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Speakers

  • Patrick Baumhof

    Patrick Baumhof

    Academic Role: Vice President Formulation & Delivery, CureVac

    Dr. Patrick Baumhof is currently Vice President Formulation & Delivery at CureVac GmbH, a privately held German biopharmaceutical company which develops mRNA based Therapeutics.  He received his degree in organic chemistry from the University Leipzig. After an industrial postdoc at Qiagen, he joined CureVac in 2007 as a scientist in formulations and RNA stabilization. During this time he developed several different formulations for mRNA for several different applications and works on the translation of these from pre-clinical testing to clinical testing. His research interests are formation & characterization of mRNA based nanoparticles, their biological activity after local and systemic application, and their biodistribution and efficacy in several different animal species. Dr. Baumhof joined CRS in 2009 and is looking forward to working together with others in advancing this wonderful society.

  • Julius Brennecke

    Julius Brennecke

    Academic Role: Senior Group Leader, Institute of Molecular Biotechnology

    Julius Brennecke, Ph.D. is the Senior group leader at the Institute of Molecular Biotechnology (IMBA), Vienna Austria.  He earned his Ph.D. at the European Molecular Biology Laboratory, Heidelberg/Ruprecht-Karls University, Heidelberg, Germany.  His research is focused on biology and mechanisms of small regulatory RNA pathways in animals; from controlling development to protecting the genome against selfish genetic elements. 

  • Grace Chen

    Grace Chen

    Academic Role: Assistant Professor, Yale University

    Dr. Grace Chen received her undergraduate training in the College of Chemistry at UC Berkeley. She attended Harvard University for her PhD where she worked in David Liu's laboratory to discover and characterize novel RNA modifications. Her postdoctoral research was at Stanford University in Howard Chang's group, where she investigated circular RNA immunity. Grace Chen joined Yale University as a faculty in the Department of Immunobiology in 2019. Her research focuses on the functions and regulations of circular RNAs and RNA modifications in health and disease.

  • Paula Cohen

    Paula Cohen

    Academic Role: Professor; Associate Vice Provost for Life Sciences, Cornell University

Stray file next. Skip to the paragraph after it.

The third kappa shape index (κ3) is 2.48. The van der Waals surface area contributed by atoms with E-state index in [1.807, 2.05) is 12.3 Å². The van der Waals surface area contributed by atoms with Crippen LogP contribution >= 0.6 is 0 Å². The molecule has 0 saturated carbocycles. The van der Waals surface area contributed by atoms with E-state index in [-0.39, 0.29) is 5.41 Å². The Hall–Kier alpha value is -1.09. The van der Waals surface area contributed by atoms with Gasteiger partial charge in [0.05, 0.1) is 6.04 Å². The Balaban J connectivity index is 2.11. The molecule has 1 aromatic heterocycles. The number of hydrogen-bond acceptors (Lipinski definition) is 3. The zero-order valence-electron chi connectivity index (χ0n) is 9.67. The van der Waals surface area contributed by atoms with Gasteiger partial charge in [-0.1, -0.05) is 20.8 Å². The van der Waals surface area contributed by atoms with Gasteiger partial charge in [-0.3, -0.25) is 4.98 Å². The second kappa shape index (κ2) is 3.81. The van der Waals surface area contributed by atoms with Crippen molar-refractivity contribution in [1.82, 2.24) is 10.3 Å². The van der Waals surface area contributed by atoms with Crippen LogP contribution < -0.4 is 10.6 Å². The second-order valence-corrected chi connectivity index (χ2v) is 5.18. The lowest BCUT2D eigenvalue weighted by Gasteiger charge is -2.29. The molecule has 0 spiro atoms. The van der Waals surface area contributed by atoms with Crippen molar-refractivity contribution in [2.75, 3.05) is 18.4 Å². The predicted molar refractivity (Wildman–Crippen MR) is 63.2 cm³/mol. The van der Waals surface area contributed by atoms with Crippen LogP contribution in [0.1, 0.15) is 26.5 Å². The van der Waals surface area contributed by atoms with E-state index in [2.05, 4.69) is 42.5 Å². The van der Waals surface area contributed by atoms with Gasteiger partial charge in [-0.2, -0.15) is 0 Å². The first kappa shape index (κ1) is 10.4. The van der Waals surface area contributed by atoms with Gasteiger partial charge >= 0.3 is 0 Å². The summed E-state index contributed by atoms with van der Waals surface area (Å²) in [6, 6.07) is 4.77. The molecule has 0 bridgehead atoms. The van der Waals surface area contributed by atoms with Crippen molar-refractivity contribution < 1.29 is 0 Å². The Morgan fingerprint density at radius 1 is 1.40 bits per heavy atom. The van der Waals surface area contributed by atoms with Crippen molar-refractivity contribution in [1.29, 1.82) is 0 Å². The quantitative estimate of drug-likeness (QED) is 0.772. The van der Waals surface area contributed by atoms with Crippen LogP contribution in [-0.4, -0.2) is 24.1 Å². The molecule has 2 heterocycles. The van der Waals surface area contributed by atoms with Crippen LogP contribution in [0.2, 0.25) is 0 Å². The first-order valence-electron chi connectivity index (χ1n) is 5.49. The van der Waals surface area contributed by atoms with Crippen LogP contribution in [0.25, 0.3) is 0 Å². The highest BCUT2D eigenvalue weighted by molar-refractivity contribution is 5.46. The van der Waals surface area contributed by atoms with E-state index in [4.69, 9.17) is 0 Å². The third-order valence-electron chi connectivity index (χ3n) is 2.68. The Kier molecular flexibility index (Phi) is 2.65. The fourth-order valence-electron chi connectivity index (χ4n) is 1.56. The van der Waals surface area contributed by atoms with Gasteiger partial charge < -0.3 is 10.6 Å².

Dr. Paula Cohen obtained her PhD in reproductive physiology in 1992 at the University of London, England, where she studied the endocrine regulation of implantation. In 1993, she took a Postdoctoral position at the Albert Einstein College of Medicine, New York, where she focused on regulation of gonadal function in males and females, and in maturation of the hypothalamic-pituitary-gonadal axis. During this time, she become interested in germ cell biology and genome integrity, and transitioned into this area to study the roles of DNA repair proteins in mammalian meiosis. She joined the faculty of the Department of Genetics at Albert Einstein College in 2000, and then in 2004 was recruited to Cornell University, within the Department of Biomedical Sciences. In 2007, she was promoted to the rank of Associate Professor with indefinite tenure, and then was promoted to full Professor in 2013. Since starting her own lab, she has received funding from NIH, the March of Dimes, the National Down Syndrome Society, and the Hereditary Diseases Foundation. More recently, she received a prized Grand Challenge grant from the Bill and Melinda Gates Foundation to investigate a new strategy for contraceptive development in men. In 2006, Dr. Cohen established the Center for Reproductive Genomics (CRG), the first Cornell-wide center encompassing clinicians and scientists from the College of Veterinary Medicine and from the Weill-Cornell Medical College, as well as participants from other colleges within Cornell University. In 2014, she successfully obtained a P50 grant to fund research within the CRG as part of the NICHD “National Centers for Translational Research in Reproduction and Infertility”. She has co-authored over 60 papers, served as a regular and ad hoc member on several different NIH Study Sections, as well as several Special Emphasis panels for NICHD and NIGMS. Dr. Cohen has reviewed grants for international panels, including serving on the advisory board for the German Government’s Research Foundation for their special priority program in “Genome Haploidization” for six years, as well as for the UK Medical Research Council, the Wellcome Foundation (UK), The Telethon Foundation (Italy), and for the European Research Council. In 2016, she was elected by her peers to become the vice-Chair for the 2018 Gordon Research Conference on Meiosis and the chair for the 2020 meeting. Dr. Cohen previously served as associate editor for the journal, Chromosoma, and currently serves in that role for PLoS Genetics, and previously served on the editorial advisory board of Chromosome Research. She has participated as a lecturer and lab leader in the Frontiers in Reproduction (FIR) course at the Marine Biology Labs at Woods Hole, MA, for the past fourteen years. In 2015, she contributed the first chapter on meiosis for the 4th Edition of Knobil and Neil’s Physiology of Reproduction (Elsevier Press). She has served as the Director of Admissions for the Graduate Field in Genetics and Development, and on the steering committee for that field as well as for the graduate field of Molecular and Integrative Physiology. While at Cornell, she has received numerous merit awards for her research contributions, the Provost’s award for Distinguished Scholarship (2009), and the SUNY Chancellor’s award for Academic Excellence (2017). In 2018, she became Associate Vice Provost for Life Sciences. In her own lab, Dr. Cohen has mentored 13 graduate students, 10 Postdoctoral fellows, 1 reproductive endocrinology fellow, and numerous undergraduates.